Another important life lesson here is that, regardless of what people are looking for, there is always an option to give them what they might not be looking for but might actually need. I like to call this bit of business fishing – unsolicited storytelling. Imagine that you are a writer and want work: It's a good idea to follow other writers, see their body of work, and try to reach out to their clients. Organizations are always on the lookout for a fresh perspective – if you have what they want or what they might need, you may just land a gig. The way you do this is by being brutally honest and telling them, "This is me, and this is what I can bring to the table." It pays to have a body of work of your own before you try this approach, but honestly, this is a game of trial and error. Connect and correct is the way to move toward actual projects.
3. Build enough boxes.
While it's good to focus on your core strengths, it's always a good idea to expand your vision past your current business pursuits in hopes of identifying greener pastures. The name of the game is diversification.
For example, while you might be a business graduate, driving for Uber or Careem isn't something you should shy away from. The idea is to experiment with multiple revenue streams and find a winning formula. Taking a short course online from experts is also a great idea to get some perspective.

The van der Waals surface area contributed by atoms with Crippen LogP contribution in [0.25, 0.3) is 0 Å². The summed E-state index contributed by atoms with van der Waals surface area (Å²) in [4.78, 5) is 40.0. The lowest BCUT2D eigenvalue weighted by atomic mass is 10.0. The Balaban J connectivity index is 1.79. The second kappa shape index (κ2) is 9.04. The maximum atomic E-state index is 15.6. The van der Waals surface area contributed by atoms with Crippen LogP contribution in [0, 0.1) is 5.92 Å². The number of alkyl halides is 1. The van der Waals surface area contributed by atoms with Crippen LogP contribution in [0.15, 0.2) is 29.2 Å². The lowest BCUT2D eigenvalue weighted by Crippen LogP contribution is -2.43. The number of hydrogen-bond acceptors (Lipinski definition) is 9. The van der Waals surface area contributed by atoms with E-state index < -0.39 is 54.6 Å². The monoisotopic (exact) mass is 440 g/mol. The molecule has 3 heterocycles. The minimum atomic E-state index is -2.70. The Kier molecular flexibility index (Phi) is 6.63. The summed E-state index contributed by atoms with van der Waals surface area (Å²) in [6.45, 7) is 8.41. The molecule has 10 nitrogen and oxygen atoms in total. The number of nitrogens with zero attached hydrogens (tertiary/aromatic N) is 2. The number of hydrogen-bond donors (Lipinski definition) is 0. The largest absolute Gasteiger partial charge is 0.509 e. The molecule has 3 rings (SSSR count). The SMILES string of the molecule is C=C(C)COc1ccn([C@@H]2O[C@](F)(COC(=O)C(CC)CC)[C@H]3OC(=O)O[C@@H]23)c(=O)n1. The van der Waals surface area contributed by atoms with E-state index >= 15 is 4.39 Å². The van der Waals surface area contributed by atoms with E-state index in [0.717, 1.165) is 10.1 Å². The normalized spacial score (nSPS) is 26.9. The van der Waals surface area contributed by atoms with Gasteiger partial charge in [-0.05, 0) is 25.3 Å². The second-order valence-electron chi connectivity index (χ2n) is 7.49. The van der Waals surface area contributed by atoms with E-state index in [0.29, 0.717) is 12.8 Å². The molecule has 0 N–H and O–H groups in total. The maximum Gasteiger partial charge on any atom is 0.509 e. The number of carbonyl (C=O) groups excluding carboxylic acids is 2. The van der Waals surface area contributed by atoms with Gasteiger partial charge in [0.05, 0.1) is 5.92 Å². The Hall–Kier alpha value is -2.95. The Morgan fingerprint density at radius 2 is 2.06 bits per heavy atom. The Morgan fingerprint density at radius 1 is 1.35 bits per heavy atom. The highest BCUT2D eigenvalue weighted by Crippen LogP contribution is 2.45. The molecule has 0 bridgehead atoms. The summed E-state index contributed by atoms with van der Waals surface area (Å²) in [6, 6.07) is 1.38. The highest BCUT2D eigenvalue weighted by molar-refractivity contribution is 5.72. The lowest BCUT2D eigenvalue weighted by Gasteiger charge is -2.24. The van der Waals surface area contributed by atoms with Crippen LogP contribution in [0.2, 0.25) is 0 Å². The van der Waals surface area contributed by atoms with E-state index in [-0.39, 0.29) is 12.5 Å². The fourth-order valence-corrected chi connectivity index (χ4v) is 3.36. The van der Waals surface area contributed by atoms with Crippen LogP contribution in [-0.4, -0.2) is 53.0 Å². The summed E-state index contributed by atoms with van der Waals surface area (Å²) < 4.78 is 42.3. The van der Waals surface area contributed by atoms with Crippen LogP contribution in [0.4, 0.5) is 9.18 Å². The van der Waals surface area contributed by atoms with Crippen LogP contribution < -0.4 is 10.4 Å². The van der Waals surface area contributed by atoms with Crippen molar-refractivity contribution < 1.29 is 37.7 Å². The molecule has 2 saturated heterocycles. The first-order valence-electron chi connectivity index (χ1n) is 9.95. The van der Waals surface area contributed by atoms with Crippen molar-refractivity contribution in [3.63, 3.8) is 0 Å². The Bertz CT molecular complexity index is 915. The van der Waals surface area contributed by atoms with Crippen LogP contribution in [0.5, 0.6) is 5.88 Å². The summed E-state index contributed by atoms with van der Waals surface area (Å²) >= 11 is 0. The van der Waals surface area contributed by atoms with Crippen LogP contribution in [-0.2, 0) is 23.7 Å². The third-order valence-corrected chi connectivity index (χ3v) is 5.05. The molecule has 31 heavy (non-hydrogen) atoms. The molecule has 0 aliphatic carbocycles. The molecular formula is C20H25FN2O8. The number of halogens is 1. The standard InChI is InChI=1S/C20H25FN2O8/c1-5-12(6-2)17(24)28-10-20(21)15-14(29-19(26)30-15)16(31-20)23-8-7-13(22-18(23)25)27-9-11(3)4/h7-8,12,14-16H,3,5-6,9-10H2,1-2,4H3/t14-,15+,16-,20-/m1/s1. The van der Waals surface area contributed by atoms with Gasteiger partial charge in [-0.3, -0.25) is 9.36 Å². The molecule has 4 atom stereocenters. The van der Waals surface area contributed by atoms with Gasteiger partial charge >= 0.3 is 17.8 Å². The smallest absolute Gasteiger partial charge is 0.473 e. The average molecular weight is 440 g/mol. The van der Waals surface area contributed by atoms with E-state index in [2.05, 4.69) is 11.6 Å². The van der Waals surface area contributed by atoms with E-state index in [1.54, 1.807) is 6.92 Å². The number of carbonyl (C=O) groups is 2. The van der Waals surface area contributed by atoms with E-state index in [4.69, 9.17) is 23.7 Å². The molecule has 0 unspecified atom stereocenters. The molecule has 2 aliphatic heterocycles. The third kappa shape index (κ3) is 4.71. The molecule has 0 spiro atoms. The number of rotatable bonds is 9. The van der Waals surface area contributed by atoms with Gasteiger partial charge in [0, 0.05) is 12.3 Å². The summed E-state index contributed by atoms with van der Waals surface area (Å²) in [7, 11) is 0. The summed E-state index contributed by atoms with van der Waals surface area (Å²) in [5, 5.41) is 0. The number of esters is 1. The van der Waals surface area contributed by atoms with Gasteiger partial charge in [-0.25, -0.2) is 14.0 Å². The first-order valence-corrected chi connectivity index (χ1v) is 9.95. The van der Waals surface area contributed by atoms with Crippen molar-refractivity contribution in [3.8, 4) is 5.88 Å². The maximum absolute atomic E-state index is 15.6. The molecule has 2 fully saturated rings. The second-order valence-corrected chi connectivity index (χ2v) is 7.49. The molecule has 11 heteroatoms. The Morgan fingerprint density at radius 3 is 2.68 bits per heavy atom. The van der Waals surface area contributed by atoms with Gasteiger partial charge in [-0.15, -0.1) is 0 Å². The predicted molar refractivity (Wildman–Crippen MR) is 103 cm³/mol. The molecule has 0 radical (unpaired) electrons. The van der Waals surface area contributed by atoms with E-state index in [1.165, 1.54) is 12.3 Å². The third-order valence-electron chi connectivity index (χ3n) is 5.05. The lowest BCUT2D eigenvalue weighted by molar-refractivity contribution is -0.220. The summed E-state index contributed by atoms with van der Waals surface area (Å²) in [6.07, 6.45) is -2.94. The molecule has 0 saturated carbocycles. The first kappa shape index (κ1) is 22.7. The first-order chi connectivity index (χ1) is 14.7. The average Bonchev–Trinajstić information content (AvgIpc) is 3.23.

The entire concept of setting up revenue streams can be quickly visualized in boxes. Each box is a source of income – not a task. For example, say you've just picked up a client. That client represents a task or a series of tasks – this is your box. You need to keep that box safe, make sure that you unbox it and keep expanding its capacity. The bigger the box, the better.
Now, with respect to primary and secondary careers, I personally like to treat them like boxes as well. The first box you have, your biggest box (mostly in terms of income and general occupation of time), is your primary career. This might be a stable career or a long-term gig – that is for you to decide and keep evaluating. The thing with boxes is to never settle.
A human being is a resilient and adaptive creature, one that has to understand its own capacity and to grow it as well. You should know when you have enough boxes – juggling these boxes is an arduous task, and, as an individual, you have to adapt and move away from micromanaging these boxes to maybe outsourcing them or handing them over to individuals you trust. This is the way you expand your boundaries and move toward more structured work practices.